Fixing This Amazin’ Mess

An article by posted on August 21, 2012

Citi Field

Everybody knows the Mets need some serious help on the big league roster right? I think their problems go beyond just the roster, and I think now is the time to start fixing those problems.

For the last two years, I’ve taken it easy on the Mets and their front office. Mostly because I feel none of us have any idea what the real story was as to the depths of the financial nightmare that was the “Madoff Situation.”

But the lawsuit is done now. There’s no more excuses with regard to money is my eyes.

However, I think it’s time the Mets look at the organization from the top all the way down. There is an opportunity here – because let’s be honest, there isn’t one or even two players out there that can magically turn this around.

The team is in a rebuilding phase, but not one in which they have to dump everybody. They are slightly ahead of schedule, but they still have a long way to go.

So, if the roster is in a rebuilding phase – maybe now is the time to rebuild the franchise.

Citi Field

There’s no denying that Citi Field needs a lot of changes still. Let’s be honest, they swung and missed with the opening of this ballpark. The Mets have however made adjustments as they go.

Some of my suggestions likely will never happen – but that doesn’t mean we shouldn’t talk about it.

Jackie Robinson Rotunda

I get it, I really do. But you cannot ignore the fact that this stadium is for the NY Mets and their fans, and yes many fans of the Brooklyn Dodgers may have become Mets fans – but the fact remains that Jackie Robinson was never a Met.

When you walk to Camden Yards in Baltimore, you can see a statue of a young Babe Ruth. Ruth was born and raised in Baltimore, but he never played a game for the Orioles.

Imagine if the Orioles dedicated their entire entrance to Babe Ruth. It’d never happen.

I do not want to see the tribute go away, but I would like to see it moved. My recommendation would be to move the Jackie Robinson tribute area to where they have the Mets Hall of Fame – and put the Mets Hall of Fame in the main rotunda area with banners hanging down from the ceiling.

Outdoor Statues

If you’ve never been to PNC Park you wouldn’t know how perfect a job they did with their statues. Each statue is not only amazing to see, but they are landmarks for the stadium. Here are a few suggestions:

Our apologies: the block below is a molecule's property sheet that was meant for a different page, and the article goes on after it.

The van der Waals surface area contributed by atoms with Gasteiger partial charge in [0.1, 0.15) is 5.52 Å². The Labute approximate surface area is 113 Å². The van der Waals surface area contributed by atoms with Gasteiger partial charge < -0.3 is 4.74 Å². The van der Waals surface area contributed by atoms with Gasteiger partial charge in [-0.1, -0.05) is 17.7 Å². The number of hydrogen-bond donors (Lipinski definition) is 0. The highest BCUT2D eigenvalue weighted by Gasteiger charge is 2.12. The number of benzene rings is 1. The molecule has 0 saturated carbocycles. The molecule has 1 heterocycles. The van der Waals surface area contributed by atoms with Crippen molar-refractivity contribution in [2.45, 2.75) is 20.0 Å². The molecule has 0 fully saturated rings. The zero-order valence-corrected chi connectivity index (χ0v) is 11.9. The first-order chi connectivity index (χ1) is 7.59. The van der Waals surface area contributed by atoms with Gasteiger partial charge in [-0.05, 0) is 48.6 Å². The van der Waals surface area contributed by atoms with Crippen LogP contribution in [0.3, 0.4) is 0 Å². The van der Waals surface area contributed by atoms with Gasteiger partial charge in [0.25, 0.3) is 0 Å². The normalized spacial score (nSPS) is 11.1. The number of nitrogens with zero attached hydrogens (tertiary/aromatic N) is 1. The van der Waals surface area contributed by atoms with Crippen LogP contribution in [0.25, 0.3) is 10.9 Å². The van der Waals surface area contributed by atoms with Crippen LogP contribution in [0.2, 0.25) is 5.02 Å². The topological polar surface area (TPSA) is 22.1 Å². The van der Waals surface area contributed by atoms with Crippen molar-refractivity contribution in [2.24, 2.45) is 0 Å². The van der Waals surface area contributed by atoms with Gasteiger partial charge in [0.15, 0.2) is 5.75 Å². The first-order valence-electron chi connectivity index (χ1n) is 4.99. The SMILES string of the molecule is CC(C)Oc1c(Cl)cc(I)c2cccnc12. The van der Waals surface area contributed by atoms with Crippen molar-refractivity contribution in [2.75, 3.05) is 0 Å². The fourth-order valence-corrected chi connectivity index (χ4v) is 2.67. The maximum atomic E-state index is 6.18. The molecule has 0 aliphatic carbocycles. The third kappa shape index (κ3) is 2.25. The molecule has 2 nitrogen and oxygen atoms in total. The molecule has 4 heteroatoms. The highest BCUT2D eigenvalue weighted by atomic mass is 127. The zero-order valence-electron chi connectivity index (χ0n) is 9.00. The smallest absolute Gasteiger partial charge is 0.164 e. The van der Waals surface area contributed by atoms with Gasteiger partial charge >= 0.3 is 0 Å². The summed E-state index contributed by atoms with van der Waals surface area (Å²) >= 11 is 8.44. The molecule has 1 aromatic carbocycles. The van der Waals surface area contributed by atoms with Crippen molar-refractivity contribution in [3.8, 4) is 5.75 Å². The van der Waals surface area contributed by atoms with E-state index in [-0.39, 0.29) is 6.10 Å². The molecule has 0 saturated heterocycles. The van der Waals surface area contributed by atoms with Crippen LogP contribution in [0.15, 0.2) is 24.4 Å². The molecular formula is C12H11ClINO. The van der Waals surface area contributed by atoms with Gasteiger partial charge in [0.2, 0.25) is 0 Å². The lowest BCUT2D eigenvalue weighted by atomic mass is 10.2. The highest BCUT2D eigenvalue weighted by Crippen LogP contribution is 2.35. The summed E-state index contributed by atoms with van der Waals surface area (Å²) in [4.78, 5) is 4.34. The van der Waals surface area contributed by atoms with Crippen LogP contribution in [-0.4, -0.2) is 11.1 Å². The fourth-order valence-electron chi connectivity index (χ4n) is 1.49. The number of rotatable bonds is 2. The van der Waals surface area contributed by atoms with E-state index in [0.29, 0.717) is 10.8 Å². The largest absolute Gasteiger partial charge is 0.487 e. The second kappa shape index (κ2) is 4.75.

• The Franchise: I believe the Mets need to put two or three statues outside of Citi Field. The first would be Tom Seaver. You can’t call the guy The Franchise and then not put a statue of him outside your park. He deserves it, and the fans deserve to see it.
  • 9/11 Memorial: I don’t think there is a Mets fan who was alive back then that doesn’t get chills every time they see the Piazza HR. It meant so much to the fans, the players, the city and the country. To me, Jack Buck’s Speech was proven right the second Piazza connected with the ball. I would have a statue of Piazza’s swing, with a dedication to all the men and women first responders and those who perished that day.
  • Jesse Orosco 1986: It’s an iconic moment in Mets history. Orosco drops to his knees, and raises both arms in victory. That pose is etched in all of our brains, and the name of this statue would undoubtedly be “The Dream Has Come True.”

Surrounding Area

I know that in June of this year, Mayor Bloomberg officially announced the $3 billion project to develop the area around Citi Field. Therefore, I won’t say it needs to be done since it’s clearly being done. I just hope they do not mess it up.

Other Stuff – Some people will probably respond with orange and or blue seats. I do not disagree, but I think the seats are what they are. I’d love to hear other suggestions though?

Ticket Cost

The Mets play in the largest market in the country, but I think everybody needs to relax with that. This market belongs to the Yankees. Can it change one day? Absolutely – but let’s not pretend that just because the Mets play in New York that suddenly they are equals to the Yankees.

Take a look at the Mets ticket prices compared to the Angels, White Sox, Phillies, and Nationals.

That’s 4 teams in very large markets, with nice stadiums.

What also needs to be factored in is all 4 teams are competitive right now.

Let’s for a second ignore the dynamic pricing. I get it, but I think where it fails is it usually sets a higher priced ticket on a weekend game – which are supposed to be your higher attended games. The problem with the dynamic ticket system when your team is rebuilding is, it empties your park on the weekends when you should be close to selling out at minimum.

Take a Saturday against the Marlins in late September. The price listed is what it will cost for one ticket to the Mets game, the range in parenthesis is what it would cost you at one of the other four ballparks on a Saturday.

Promenade Outfield $28 ($18-$25)
Promenade Reserved $40 ($24-$31)
Promenade Infield $40 ($24-$37)
Promenade Box $45 ($30-$62)
Left Field Landing/Pepsi Porch $40 ($24-$40)
Promenade Gold $60 ($38-$60)
Right Field/Left Field Reserved $75 ($36-$57)
Baseline Box $85 ($45-$57)

Baseline Box Silver $85 ($52-$66)
Field Box $85 ($63-$83)

(Angels, Saturday versus Detroit. White Sox, Saturday versus Tampa Bay. Phillies, Saturday versus Washington. Nationals, Saturday versus Cardinals.)